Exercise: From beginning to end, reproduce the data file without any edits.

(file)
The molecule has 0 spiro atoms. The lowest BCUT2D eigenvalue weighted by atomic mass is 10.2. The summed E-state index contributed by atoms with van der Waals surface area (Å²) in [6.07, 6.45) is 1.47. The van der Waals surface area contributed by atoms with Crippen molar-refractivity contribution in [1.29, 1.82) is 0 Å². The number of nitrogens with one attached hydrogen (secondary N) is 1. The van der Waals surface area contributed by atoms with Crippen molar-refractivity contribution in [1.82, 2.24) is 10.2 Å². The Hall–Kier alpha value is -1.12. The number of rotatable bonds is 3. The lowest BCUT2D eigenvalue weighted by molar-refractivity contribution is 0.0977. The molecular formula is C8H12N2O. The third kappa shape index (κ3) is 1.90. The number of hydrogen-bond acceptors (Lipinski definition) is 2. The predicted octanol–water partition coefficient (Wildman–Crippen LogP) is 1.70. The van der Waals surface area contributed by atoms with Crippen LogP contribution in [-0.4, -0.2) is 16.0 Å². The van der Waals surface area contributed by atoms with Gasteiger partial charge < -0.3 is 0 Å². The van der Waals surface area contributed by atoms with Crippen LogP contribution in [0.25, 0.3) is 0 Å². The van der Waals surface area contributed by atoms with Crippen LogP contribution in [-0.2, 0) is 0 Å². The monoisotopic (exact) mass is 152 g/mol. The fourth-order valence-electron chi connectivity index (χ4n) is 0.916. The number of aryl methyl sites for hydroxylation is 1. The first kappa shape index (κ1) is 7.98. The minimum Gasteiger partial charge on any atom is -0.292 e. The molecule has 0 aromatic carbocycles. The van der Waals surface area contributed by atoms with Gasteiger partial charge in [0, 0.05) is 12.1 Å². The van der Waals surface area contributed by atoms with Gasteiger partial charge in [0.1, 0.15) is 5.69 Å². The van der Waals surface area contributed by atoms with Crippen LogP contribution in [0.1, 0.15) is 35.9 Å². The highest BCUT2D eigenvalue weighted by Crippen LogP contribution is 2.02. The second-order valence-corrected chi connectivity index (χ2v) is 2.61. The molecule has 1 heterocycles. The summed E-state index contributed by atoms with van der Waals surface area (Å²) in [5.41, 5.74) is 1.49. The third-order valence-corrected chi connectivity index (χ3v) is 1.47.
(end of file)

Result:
The molecule has 0 spiro atoms. The lowest BCUT2D eigenvalue weighted by atomic mass is 10.2. The summed E-state index contributed by atoms with van der Waals surface area (Å²) in [6.07, 6.45) is 1.47. The van der Waals surface area contributed by atoms with Crippen molar-refractivity contribution in [1.29, 1.82) is 0 Å². The number of nitrogens with one attached hydrogen (secondary N) is 1. The van der Waals surface area contributed by atoms with Crippen molar-refractivity contribution in [1.82, 2.24) is 10.2 Å². The Hall–Kier alpha value is -1.12. The number of rotatable bonds is 3. The lowest BCUT2D eigenvalue weighted by molar-refractivity contribution is 0.0977. The molecular formula is C8H12N2O. The third kappa shape index (κ3) is 1.90. The number of hydrogen-bond acceptors (Lipinski definition) is 2. The predicted octanol–water partition coefficient (Wildman–Crippen LogP) is 1.70. The van der Waals surface area contributed by atoms with Crippen LogP contribution in [-0.4, -0.2) is 16.0 Å². The van der Waals surface area contributed by atoms with Gasteiger partial charge < -0.3 is 0 Å². The van der Waals surface area contributed by atoms with Crippen LogP contribution in [0.25, 0.3) is 0 Å². The van der Waals surface area contributed by atoms with Crippen LogP contribution in [-0.2, 0) is 0 Å². The monoisotopic (exact) mass is 152 g/mol. The fourth-order valence-electron chi connectivity index (χ4n) is 0.916. The number of aryl methyl sites for hydroxylation is 1. The first kappa shape index (κ1) is 7.98. The minimum Gasteiger partial charge on any atom is -0.292 e. The molecule has 0 aromatic carbocycles. The van der Waals surface area contributed by atoms with Gasteiger partial charge in [0, 0.05) is 12.1 Å². The van der Waals surface area contributed by atoms with Gasteiger partial charge in [0.1, 0.15) is 5.69 Å². The van der Waals surface area contributed by atoms with Crippen LogP contribution in [0.1, 0.15) is 35.9 Å². The highest BCUT2D eigenvalue weighted by Crippen LogP contribution is 2.02. The second-order valence-corrected chi connectivity index (χ2v) is 2.61. The molecule has 1 heterocycles. The summed E-state index contributed by atoms with van der Waals surface area (Å²) in [5.41, 5.74) is 1.49. The third-order valence-corrected chi connectivity index (χ3v) is 1.47.